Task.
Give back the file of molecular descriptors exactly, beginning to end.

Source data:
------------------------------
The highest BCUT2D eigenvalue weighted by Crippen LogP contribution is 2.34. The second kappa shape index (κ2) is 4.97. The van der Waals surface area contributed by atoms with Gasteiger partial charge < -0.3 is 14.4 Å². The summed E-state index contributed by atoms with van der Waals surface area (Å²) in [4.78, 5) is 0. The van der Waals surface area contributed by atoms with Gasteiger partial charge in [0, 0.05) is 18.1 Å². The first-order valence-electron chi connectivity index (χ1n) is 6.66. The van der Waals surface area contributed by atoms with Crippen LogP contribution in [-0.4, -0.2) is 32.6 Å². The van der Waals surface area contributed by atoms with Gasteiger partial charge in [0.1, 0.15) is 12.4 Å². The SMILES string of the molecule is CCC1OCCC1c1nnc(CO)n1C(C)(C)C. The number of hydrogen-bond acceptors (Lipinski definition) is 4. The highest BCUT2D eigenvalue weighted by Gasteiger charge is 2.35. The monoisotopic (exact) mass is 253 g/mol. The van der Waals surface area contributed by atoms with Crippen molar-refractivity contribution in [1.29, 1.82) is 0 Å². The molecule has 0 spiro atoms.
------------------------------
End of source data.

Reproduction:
The highest BCUT2D eigenvalue weighted by Crippen LogP contribution is 2.34. The second kappa shape index (κ2) is 4.97. The van der Waals surface area contributed by atoms with Gasteiger partial charge < -0.3 is 14.4 Å². The summed E-state index contributed by atoms with van der Waals surface area (Å²) in [4.78, 5) is 0. The van der Waals surface area contributed by atoms with Gasteiger partial charge in [0, 0.05) is 18.1 Å². The first-order valence-electron chi connectivity index (χ1n) is 6.66. The van der Waals surface area contributed by atoms with Crippen LogP contribution in [-0.4, -0.2) is 32.6 Å². The van der Waals surface area contributed by atoms with Gasteiger partial charge in [0.1, 0.15) is 12.4 Å². The SMILES string of the molecule is CCC1OCCC1c1nnc(CO)n1C(C)(C)C. The number of hydrogen-bond acceptors (Lipinski definition) is 4. The highest BCUT2D eigenvalue weighted by Gasteiger charge is 2.35. The monoisotopic (exact) mass is 253 g/mol. The van der Waals surface area contributed by atoms with Crippen molar-refractivity contribution in [1.29, 1.82) is 0 Å². The molecule has 0 spiro atoms.